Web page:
Should I sell a house fast after or during a divorce? This is a common question we receive from friends. Whether or not a former couple decides to sell a house depends on many factors, which we describe in detail below.
Part 1: Understanding How the Home Can Be Divided – 3 Methods
- Sell a House, Split The Profit: Sell the home and both of you move out, with profits being divided between the two of you. The money in this case can either be used for each person to put towards a new home, or towards other expenses. When divorcing couples decide to sell a house, selling as-is is a popular option.
When selling the house “as-is”, there is no need to do repairs or use a traditional licensed agent, simplifying the selling process. Companies like Lisa Buys Austin Houses also close quickly, helping former couples to move on with other decisions with fewer negotiation and communication necessary.
- Buy the Other Out: One person to buy the other out of the home. In this case, the person who wants to maintain ownership would pay the other for his/her half. Additionally, part or all of the value of the house can be transferred from one partner to the other as a part of the financial settlement of the divorce. The partner could keep a small stake in the home and receive a percentage when it is sold, or they can give up all ownership.
- Hold on to the House: Divorcing couples can also choose to hold on to the house without changing who owns it. For example, in a situation involving family, you may choose to continue to live in the home until all the children move out.
Part 2: Breaking Up the Mortgage – Sell a House?
So, how do you know which of these options is right for you?
This depends entirely on those getting divorced. Here are some questions to ask yourself if you are questioning whether to sell your house to a home buyer, or utilizing another option:
- Income Requirements: What are the income requirements to keep rather than sell a house?
- Children’s Needs. If the couple has children, what option suits their needs best?
How to Sort Out the Mortgage
Many divorcing couples that have a mortgage together (joint mortgage) choose to sort out the mortgage so that only one partner has their name on it. This has two primary benefits:
- The person who stays in the house does not have to rely on their former partner for the mortgage.
- Secondly, the person removing their name from the mortgage will be able to borrow more for a new home without their name on the mortgage of the house the couple had together.
Part 3: Transferring Ownership of a House After Divorce
If divorcing couples decide it best to transfer ownership of a house, rather than sell a house traditionally or to a home investor, there are several considerations.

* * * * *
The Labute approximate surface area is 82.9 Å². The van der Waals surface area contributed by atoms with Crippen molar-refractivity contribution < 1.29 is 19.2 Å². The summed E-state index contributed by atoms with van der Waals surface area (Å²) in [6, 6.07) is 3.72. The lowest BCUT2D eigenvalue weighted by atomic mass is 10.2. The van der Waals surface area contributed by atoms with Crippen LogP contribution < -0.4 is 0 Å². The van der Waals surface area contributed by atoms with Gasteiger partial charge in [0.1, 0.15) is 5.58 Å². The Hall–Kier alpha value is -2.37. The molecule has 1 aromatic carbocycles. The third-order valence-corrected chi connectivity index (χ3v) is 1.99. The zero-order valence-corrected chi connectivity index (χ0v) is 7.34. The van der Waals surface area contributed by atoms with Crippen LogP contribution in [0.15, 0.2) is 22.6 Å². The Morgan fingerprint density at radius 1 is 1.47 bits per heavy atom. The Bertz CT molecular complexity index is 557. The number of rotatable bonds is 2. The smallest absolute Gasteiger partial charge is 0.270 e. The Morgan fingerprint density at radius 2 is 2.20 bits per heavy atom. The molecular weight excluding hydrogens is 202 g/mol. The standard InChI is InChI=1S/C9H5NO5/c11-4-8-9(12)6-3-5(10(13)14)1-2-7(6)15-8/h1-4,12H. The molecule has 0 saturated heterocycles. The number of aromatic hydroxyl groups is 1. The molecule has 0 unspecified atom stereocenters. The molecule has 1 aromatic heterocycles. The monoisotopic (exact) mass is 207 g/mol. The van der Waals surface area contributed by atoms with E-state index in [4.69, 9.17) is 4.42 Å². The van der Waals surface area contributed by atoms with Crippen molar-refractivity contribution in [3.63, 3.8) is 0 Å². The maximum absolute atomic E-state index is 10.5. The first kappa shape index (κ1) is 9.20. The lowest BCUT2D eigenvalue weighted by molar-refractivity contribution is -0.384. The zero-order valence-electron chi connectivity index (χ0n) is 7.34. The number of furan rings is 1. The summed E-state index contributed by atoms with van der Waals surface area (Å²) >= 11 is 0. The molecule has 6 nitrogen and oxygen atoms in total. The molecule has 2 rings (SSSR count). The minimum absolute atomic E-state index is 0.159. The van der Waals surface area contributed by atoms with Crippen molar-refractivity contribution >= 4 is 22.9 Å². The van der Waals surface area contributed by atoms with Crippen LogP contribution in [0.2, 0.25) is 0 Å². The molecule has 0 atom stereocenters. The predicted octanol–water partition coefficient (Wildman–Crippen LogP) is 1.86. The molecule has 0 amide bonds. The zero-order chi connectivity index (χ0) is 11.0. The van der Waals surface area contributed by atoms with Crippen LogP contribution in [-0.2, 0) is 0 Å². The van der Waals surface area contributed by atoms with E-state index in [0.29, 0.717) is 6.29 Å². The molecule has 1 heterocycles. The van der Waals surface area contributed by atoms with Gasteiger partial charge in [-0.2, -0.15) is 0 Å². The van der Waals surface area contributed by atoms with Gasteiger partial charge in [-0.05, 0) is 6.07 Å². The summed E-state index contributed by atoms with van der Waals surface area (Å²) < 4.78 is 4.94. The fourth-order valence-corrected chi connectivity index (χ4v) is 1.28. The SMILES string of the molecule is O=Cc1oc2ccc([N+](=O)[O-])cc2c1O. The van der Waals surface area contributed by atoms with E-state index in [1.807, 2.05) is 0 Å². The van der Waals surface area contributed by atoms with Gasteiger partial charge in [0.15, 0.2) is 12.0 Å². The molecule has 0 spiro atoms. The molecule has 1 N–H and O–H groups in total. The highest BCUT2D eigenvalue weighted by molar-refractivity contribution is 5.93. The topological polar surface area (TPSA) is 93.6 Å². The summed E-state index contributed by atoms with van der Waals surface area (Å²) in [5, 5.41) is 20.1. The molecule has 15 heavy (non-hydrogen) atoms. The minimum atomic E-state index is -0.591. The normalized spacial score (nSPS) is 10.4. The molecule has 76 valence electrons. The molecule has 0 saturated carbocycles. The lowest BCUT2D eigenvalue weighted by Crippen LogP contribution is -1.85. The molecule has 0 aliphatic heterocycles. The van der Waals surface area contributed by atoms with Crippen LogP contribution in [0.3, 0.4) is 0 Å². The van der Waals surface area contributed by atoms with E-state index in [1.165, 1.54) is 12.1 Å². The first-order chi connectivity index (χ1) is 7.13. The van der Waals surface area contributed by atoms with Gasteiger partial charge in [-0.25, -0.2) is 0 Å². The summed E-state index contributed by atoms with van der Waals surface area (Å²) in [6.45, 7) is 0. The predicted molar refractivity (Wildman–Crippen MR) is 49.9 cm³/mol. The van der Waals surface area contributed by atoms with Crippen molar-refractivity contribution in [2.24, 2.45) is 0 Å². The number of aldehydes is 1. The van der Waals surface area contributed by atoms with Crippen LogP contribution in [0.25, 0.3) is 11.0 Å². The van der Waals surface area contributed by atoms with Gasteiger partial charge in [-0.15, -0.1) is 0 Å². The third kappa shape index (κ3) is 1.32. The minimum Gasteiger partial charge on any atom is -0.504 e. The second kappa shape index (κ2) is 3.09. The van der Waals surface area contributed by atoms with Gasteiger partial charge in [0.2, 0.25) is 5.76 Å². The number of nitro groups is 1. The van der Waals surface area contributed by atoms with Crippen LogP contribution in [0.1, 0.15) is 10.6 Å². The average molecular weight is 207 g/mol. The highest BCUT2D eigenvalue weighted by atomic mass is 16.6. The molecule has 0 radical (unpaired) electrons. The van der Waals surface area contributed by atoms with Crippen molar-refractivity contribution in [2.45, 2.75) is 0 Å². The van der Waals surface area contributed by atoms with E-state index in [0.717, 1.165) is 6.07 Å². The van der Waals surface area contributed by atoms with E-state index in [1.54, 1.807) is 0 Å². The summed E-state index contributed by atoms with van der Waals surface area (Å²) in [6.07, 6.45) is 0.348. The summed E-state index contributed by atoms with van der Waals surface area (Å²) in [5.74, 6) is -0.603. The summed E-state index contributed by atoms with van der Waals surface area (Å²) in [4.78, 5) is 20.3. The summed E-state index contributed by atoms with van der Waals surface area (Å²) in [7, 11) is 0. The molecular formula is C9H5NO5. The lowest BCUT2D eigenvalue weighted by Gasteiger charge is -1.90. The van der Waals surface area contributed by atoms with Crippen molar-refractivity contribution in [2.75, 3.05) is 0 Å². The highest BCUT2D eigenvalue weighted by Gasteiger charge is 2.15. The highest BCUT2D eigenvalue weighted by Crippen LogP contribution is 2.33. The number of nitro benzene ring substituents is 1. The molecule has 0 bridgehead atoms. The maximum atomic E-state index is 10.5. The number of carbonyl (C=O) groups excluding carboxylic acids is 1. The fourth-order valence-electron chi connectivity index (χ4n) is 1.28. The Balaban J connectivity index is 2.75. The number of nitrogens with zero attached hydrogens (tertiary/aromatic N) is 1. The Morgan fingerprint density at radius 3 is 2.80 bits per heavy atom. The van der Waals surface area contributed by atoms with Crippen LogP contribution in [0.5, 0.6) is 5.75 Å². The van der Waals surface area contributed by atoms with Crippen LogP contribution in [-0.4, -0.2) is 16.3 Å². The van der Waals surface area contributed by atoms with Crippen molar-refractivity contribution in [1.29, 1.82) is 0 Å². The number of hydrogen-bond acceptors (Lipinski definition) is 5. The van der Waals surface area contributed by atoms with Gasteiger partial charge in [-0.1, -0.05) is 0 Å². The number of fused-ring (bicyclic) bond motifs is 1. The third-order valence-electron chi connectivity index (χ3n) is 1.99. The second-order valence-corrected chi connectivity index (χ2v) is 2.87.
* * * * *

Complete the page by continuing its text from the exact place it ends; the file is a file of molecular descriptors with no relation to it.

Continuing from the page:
Most often, transferring ownership of a house utilizes a quitclaim deed. The spouse whose name is being removed from the title uses the deed to give up (“quit”) all rights (claims) to ownership. In exchange, the spouse who retains ownership of the house pays valuable consideration to the spouse filing the quitclaim. Valuable consideration could be either money, or item(s) with equal monetary value.
In order to proceed with transferring ownership via a quitclaim deed, utilize the following steps from homeguides.sfgate.com:
- Contact your county recorder’s office to request the following:
- Quitclaim deed form.
- Preliminary Change of Ownership form.
- Your home’s legal description.
- Fill out the quitclaim form. You’ll enter the amount of the valuable consideration; the legal description of the property; the city and county where the property is located; the date; and your signature, on the declarant’s line. You must sign the form in front of a notary public, who’ll verify your identity and fill out her part of the form to certify that she witnessed your signature.
- Decide how much the co-owner will pay for your share of the house. This is what we earlier referred to as the “valuable consideration”. The divorcing couple decides the ownership and value, and their arrangement must be described on the deed.
- The spouse staying in the house fills out the Preliminary Change of Ownership form.
- Bring the quitclaim and the Preliminary Change of Ownership forms to your county’s recorder of deeds.
Part 4: Negotiating a Buyout After Divorce
While the steps above seem simple, one of the most challenging aspects involved determining valuable consideration. If the couple disagrees on what each portion of ownership is worth, it is best to consult with not only their attorneys, but also a tax professional that can help the couple understand the challenges and benefits of their arrangement.
Obviously, there are many considerations when deciding whether or not to sell a house in divorce. For this reason, many people decide to utilize a company such as Lisa Buys Austin Houses for a quick, hassle free sale. This allows both parties to close quickly and receive cash promptly, so they can move forward.
If you have any questions regarding how we can help, or if you would like a free quote with NO obligation, call us.
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